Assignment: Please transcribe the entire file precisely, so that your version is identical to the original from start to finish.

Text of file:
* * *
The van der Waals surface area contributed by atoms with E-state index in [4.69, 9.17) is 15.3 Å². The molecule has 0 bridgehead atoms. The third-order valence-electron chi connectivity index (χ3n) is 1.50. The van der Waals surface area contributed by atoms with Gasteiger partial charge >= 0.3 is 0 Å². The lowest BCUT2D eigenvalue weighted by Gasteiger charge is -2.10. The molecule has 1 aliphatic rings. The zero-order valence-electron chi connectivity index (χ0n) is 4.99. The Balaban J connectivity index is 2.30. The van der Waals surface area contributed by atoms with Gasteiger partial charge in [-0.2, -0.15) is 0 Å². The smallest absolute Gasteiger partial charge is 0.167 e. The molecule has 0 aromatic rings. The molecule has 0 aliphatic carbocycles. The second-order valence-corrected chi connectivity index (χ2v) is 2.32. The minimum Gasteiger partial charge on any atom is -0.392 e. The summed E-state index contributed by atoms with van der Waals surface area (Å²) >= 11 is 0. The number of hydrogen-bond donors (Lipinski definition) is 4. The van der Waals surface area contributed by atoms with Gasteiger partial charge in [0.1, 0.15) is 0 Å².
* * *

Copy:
The van der Waals surface area contributed by atoms with E-state index in [4.69, 9.17) is 15.3 Å². The molecule has 0 bridgehead atoms. The third-order valence-electron chi connectivity index (χ3n) is 1.50. The van der Waals surface area contributed by atoms with Gasteiger partial charge >= 0.3 is 0 Å². The lowest BCUT2D eigenvalue weighted by Gasteiger charge is -2.10. The molecule has 1 aliphatic rings. The zero-order valence-electron chi connectivity index (χ0n) is 4.99. The Balaban J connectivity index is 2.30. The van der Waals surface area contributed by atoms with Gasteiger partial charge in [-0.2, -0.15) is 0 Å². The smallest absolute Gasteiger partial charge is 0.167 e. The molecule has 0 aromatic rings. The molecule has 0 aliphatic carbocycles. The second-order valence-corrected chi connectivity index (χ2v) is 2.32. The minimum Gasteiger partial charge on any atom is -0.392 e. The summed E-state index contributed by atoms with van der Waals surface area (Å²) >= 11 is 0. The number of hydrogen-bond donors (Lipinski definition) is 4. The van der Waals surface area contributed by atoms with Gasteiger partial charge in [0.1, 0.15) is 0 Å².